“In the beginning,” said Robert A. Daly, a former Warner chairman, “there were a lot of people who asked themselves, ‘Kevin who?’ ”
Nobody is asking that now. Since last March, when he won a bitter succession battle to become C.E.O., Mr. Tsujihara, 49, has surprised Hollywood with bold moves that belie his nice-guy demeanor. He persuaded J.K. Rowling to expand the Harry Potter movie universe, something most people thought was a nonstarter. By hiring the flashy Fox executive responsible for “American Idol” and paying $273 million for part of Eyeworks, a Dutch entertainment company, Mr. Tsujihara moved to fix one of Warner’s most glaring weaknesses: overseas reality-TV production.
He parted ways with one film financier and instantly teamed with another, securing $450 million to make 75 movies. Earlier this month, he risked a fight with theater owners by experimenting with the simultaneous release of “Veronica Mars” in theaters and through on-demand services. And he has already duked it out — twice — with no less a force than Harvey Weinstein, who started a naming-rights battle with Warner over “The Butler” and is suing the studio over its “Hobbit” series.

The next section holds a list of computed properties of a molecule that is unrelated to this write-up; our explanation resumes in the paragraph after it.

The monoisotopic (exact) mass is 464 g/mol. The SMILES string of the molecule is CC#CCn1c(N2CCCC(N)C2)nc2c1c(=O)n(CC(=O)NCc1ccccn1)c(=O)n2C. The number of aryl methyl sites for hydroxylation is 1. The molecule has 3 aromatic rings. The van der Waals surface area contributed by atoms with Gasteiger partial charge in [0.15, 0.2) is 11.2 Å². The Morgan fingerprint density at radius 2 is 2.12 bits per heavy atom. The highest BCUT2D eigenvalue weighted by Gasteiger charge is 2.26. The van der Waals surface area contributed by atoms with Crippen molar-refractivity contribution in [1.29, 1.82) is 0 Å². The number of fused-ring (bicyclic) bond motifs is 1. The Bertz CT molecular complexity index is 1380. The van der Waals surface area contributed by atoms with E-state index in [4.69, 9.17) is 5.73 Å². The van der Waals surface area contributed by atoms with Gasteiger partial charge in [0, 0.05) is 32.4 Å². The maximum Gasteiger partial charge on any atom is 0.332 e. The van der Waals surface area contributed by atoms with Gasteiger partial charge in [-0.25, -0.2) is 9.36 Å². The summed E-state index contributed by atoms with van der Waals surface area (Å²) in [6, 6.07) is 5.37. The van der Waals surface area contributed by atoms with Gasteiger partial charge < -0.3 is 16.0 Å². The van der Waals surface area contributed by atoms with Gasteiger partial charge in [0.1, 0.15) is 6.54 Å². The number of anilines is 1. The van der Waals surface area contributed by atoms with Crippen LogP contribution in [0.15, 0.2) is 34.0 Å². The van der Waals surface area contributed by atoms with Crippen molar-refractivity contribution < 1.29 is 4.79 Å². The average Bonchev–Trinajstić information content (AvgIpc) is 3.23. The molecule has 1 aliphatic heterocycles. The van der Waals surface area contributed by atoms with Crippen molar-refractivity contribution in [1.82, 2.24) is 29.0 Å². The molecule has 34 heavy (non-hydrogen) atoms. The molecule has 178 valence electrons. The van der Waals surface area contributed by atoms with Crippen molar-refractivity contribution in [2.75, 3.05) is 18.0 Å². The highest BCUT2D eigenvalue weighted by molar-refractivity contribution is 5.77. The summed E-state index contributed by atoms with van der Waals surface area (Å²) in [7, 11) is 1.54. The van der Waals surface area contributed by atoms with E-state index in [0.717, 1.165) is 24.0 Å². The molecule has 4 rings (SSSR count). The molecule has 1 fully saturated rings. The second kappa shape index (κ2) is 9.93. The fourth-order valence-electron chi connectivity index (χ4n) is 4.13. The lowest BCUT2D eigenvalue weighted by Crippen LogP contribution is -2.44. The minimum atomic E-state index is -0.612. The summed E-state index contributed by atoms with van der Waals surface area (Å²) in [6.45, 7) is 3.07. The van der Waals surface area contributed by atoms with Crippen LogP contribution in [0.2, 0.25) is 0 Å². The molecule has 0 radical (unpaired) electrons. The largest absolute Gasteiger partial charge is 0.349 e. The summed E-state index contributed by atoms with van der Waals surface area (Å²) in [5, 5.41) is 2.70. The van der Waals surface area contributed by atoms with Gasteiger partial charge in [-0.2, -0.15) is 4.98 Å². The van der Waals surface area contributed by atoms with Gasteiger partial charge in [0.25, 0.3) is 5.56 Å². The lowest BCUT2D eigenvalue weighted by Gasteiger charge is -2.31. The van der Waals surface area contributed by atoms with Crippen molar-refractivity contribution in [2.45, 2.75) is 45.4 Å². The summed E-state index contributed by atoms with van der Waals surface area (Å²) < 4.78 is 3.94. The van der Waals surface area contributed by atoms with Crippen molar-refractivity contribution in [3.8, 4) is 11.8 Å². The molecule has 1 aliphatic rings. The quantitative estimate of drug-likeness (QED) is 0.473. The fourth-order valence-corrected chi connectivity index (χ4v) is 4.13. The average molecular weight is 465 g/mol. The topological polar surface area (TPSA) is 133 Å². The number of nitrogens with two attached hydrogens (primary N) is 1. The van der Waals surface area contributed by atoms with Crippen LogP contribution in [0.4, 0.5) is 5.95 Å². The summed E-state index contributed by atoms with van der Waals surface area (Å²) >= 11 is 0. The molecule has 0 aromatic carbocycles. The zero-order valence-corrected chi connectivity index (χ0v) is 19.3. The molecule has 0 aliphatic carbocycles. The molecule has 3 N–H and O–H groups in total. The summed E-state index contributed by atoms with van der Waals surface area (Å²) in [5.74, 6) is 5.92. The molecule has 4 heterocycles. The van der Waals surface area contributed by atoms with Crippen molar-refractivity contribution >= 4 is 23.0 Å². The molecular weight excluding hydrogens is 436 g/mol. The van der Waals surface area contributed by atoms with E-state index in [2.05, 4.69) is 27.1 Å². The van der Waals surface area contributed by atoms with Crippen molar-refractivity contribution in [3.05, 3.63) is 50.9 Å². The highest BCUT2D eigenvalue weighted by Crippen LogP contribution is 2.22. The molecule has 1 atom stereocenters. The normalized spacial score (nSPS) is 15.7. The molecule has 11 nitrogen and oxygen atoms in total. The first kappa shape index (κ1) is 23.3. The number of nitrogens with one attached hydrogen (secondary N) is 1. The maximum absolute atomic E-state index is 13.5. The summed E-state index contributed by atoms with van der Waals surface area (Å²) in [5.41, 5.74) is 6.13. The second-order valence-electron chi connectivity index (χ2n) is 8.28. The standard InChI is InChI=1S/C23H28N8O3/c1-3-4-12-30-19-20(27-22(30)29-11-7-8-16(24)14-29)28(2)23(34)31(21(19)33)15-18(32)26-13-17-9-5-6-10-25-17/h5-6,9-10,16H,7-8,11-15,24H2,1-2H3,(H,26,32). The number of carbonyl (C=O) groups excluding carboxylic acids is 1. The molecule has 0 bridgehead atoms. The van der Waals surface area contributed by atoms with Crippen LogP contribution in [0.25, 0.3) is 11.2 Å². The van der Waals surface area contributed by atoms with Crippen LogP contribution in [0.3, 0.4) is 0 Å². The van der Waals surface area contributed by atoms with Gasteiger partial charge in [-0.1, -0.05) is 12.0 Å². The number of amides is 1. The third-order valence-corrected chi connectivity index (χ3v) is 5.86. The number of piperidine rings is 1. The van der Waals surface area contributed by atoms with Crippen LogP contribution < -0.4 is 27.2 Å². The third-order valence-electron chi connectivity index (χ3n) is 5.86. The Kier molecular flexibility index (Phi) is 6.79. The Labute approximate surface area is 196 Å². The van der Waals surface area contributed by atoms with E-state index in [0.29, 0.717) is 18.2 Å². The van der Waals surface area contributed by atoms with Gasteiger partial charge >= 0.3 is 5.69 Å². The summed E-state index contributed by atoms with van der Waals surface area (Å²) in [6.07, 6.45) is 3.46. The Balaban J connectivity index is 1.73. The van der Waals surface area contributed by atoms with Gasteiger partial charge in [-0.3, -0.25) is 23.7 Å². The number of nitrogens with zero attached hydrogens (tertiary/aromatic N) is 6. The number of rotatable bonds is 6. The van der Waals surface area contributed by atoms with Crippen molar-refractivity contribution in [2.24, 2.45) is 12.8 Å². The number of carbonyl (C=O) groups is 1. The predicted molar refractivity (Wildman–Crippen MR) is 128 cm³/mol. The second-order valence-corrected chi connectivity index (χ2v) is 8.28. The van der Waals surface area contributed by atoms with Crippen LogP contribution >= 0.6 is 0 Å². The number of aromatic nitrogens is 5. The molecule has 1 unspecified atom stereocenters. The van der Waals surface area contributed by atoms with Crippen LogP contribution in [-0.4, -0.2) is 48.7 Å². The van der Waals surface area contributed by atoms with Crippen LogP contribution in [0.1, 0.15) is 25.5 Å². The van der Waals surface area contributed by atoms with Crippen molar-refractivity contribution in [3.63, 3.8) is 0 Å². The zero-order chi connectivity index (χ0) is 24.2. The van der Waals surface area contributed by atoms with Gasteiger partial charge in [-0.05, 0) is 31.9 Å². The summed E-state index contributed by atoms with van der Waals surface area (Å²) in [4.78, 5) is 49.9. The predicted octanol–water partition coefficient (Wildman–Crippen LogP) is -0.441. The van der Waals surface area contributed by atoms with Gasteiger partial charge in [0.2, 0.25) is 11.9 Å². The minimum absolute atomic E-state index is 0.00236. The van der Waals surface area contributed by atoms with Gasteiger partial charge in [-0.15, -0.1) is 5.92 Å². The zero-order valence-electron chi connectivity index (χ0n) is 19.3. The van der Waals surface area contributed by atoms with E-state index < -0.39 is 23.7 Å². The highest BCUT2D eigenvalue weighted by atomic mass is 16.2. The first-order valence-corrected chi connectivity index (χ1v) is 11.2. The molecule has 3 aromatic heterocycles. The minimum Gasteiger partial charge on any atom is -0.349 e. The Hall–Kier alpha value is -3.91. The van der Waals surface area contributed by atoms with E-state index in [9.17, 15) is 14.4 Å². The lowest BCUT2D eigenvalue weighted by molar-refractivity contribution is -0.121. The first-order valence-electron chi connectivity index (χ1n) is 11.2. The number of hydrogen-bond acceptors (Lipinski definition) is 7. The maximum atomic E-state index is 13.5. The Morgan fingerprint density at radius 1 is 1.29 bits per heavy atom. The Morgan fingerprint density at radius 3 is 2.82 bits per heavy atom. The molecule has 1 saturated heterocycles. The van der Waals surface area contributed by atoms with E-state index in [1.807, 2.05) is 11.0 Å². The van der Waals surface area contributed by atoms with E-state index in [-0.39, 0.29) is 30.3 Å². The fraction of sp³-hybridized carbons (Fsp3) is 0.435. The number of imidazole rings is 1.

The signals seem easy to read: Despite what many agents, producers and directors may have thought, Mr. Tsujihara’s reign will be anything but dull.
On one recent morning, just after breakfast with another new Hollywood kingpin, Jeff Shell, chairman of Universal Filmed Entertainment, Mr. Tsujihara sat in a stylish armchair inside his sparsely decorated executive suite in Burbank, Calif. “This was Jack Warner’s office,” he said with a grin, referring to the mogul who founded Warner in 1923. “I’m building a desk that is a replica of his desk. It’s really cool.”
During an hour-and-a-half interview, Mr. Tsujihara came across as a relaxed father (of two young children) with a passion for sports. He loves the San Francisco Giants, owns a racehorse and likes to play basketball during lunchtime at the Warner gym. He seemed to be enjoying his new rank — he recently attended a Los Angeles Lakers game with Will Ferrell — while also finding it a bit confining; he now reads so many scripts that he has less time for books. “That’s a bummer,” he said.